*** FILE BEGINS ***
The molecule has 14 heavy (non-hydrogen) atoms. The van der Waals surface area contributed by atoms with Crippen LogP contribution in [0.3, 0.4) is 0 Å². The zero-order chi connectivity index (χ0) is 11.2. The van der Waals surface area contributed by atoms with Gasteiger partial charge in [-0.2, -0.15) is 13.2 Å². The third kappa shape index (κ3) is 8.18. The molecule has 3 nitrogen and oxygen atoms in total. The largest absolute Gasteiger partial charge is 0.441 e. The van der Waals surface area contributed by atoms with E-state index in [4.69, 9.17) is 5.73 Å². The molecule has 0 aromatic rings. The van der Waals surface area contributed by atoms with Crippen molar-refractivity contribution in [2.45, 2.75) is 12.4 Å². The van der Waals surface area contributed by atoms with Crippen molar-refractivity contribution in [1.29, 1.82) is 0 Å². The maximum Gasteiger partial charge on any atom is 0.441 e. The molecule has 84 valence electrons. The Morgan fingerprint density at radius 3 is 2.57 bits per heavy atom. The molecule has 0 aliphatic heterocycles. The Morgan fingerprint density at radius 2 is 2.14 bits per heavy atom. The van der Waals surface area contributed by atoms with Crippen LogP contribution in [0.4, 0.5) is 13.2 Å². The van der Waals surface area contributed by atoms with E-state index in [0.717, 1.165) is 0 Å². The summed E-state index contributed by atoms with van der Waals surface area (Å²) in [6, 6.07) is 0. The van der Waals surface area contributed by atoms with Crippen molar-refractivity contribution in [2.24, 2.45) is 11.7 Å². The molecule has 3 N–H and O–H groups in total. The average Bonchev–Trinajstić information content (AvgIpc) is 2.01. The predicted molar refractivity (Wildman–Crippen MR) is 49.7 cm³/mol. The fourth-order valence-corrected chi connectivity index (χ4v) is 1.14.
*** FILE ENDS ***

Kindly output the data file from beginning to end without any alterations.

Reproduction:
The molecule has 14 heavy (non-hydrogen) atoms. The van der Waals surface area contributed by atoms with Crippen LogP contribution in [0.3, 0.4) is 0 Å². The zero-order chi connectivity index (χ0) is 11.2. The van der Waals surface area contributed by atoms with Gasteiger partial charge in [-0.2, -0.15) is 13.2 Å². The third kappa shape index (κ3) is 8.18. The molecule has 3 nitrogen and oxygen atoms in total. The largest absolute Gasteiger partial charge is 0.441 e. The van der Waals surface area contributed by atoms with E-state index in [4.69, 9.17) is 5.73 Å². The molecule has 0 aromatic rings. The van der Waals surface area contributed by atoms with Crippen molar-refractivity contribution in [2.45, 2.75) is 12.4 Å². The van der Waals surface area contributed by atoms with Crippen molar-refractivity contribution in [1.29, 1.82) is 0 Å². The maximum Gasteiger partial charge on any atom is 0.441 e. The molecule has 84 valence electrons. The Morgan fingerprint density at radius 3 is 2.57 bits per heavy atom. The molecule has 0 aliphatic heterocycles. The Morgan fingerprint density at radius 2 is 2.14 bits per heavy atom. The van der Waals surface area contributed by atoms with Crippen LogP contribution in [0.4, 0.5) is 13.2 Å². The van der Waals surface area contributed by atoms with E-state index in [0.717, 1.165) is 0 Å². The summed E-state index contributed by atoms with van der Waals surface area (Å²) in [6, 6.07) is 0. The van der Waals surface area contributed by atoms with Crippen molar-refractivity contribution in [2.24, 2.45) is 11.7 Å². The molecule has 3 N–H and O–H groups in total. The average Bonchev–Trinajstić information content (AvgIpc) is 2.01. The predicted molar refractivity (Wildman–Crippen MR) is 49.7 cm³/mol. The fourth-order valence-corrected chi connectivity index (χ4v) is 1.14.